Headline Sep 16, 2015/ ''' A TALE-TUTORIAL FOR ALL GOVERNMENTS '''



THE BUDDHIST MONK,  staring intently at the smoke rising from an incense stick, said the government was destroying  state provided education because-

''It was easier to control uneducated fools.'' 

Maduluwawe Sobitha is an influential figure in Siri Lanka's majority Sinhala population. And  He has always been a fair and  a loud critic of the government.

The Monk's new National Movement Against  Social Injustice is, with other groups and unions, was backing a university lecturers' strike for more state spending on education.

In 2012, almost 5,000  academics stopped work. Like them, he was angry that the government spends a mere  1.9% of  GDP on schools and universities. 
So, just later the higher education minister  responded by closing down indefinitely the country's state universities and institutes.

He accused lecturers of dragging students into their campaign. Yet students. among them young Buddhist monks, continued with their protest demanding the universities be reopened.

Some days later, the police in Colombo fired water cannon and tear gas at hundreds and thousands of students marching in support of the academics.

Members of the Inter university Students Federation retaliated by flinging whatever they could lay their hands on, including rocks and spent tear gas canisters. 

This kind of volatility rattled the whole government. Universities in Siri Lanka are hotbeds of political activity, particularly by anti-government Marxist groups such as the People's Liberation Front. 

The Inter University Federation was affiliated with the government party. And that was probably one reason why, in 2011, the higher education ministry ordered all universities to hire security-

From a firm run by the defense ministry, which was headed by one of the president's brothers.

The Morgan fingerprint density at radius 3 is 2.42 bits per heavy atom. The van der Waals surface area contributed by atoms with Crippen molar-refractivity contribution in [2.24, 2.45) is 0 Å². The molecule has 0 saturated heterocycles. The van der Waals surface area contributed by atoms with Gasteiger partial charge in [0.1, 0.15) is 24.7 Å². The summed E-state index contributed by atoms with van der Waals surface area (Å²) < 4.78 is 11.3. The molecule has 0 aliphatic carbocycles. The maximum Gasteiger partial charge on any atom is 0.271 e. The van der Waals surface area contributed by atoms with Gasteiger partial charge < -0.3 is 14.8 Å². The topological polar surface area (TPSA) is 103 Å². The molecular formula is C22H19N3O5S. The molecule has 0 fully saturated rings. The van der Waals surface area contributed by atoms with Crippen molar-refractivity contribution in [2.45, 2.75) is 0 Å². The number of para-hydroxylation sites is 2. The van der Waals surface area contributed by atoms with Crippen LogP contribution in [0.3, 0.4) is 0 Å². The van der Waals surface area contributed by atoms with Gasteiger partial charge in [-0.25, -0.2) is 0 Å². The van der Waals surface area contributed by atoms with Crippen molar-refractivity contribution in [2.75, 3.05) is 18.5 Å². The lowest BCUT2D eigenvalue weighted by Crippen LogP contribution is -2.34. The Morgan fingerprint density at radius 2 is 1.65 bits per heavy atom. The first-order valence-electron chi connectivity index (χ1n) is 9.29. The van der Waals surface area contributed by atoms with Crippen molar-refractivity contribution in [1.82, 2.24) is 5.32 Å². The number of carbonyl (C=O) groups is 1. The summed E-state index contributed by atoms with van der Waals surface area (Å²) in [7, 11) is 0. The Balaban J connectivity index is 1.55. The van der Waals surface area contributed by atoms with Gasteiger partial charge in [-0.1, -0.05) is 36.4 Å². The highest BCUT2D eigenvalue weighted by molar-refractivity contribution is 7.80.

New university entrants also had to complete a course in ''leadership training'' run by the army.

Arjuna Aluwthare, a former vice-chancellor and past chairman of the University Grants Commission, saw all this as a sign of regime's insecurity in the face of those who disagreed with it. Some factions in the government thought that the opponents-

Were spoiling for to instigate an Arab Spring style revolution. The higher education minister openly accused university lecturers of being part of a plot to bring about regime change.

That seemed a far cry from the academics' aims. They first asked for a 20% salary raise to stem brain drain. But as the talks between Government and the Federation of Teachers Association crumbled, their wish list only grew.

It then included a demand for spending on education to be raised to 6% of GDP. They also wanted universities to be free from government meddling. And then Schoolteachers began protesting too:

Against a rapid decline in the quality of primary and secondary education.  But toppling the government, laughed the FUTA president, ''was not our business.''

And then, the President assigned another brother, to sort out the mess. He was optimistic that the dispute could be resolved.

But back at the temple, Maduluwawe Sobitha  pledged support for the campaigners.

It is in the country's best interest, he insisted, while adjusting his robes, to have ''lesser and fewer fools around.''    

The Monk's wisdom could well apply to almost all the countries of the world.

With respectful dedication to the Students, Professors and Teachers of Siri Lanka. See Ya all on !WOW!    -the World Students Society Computers-Internet-Wireless:

''' Stop Politicization Of Universities '''

Good Night and God Bless

SAM Daily Times - the Voice of the Voiceless


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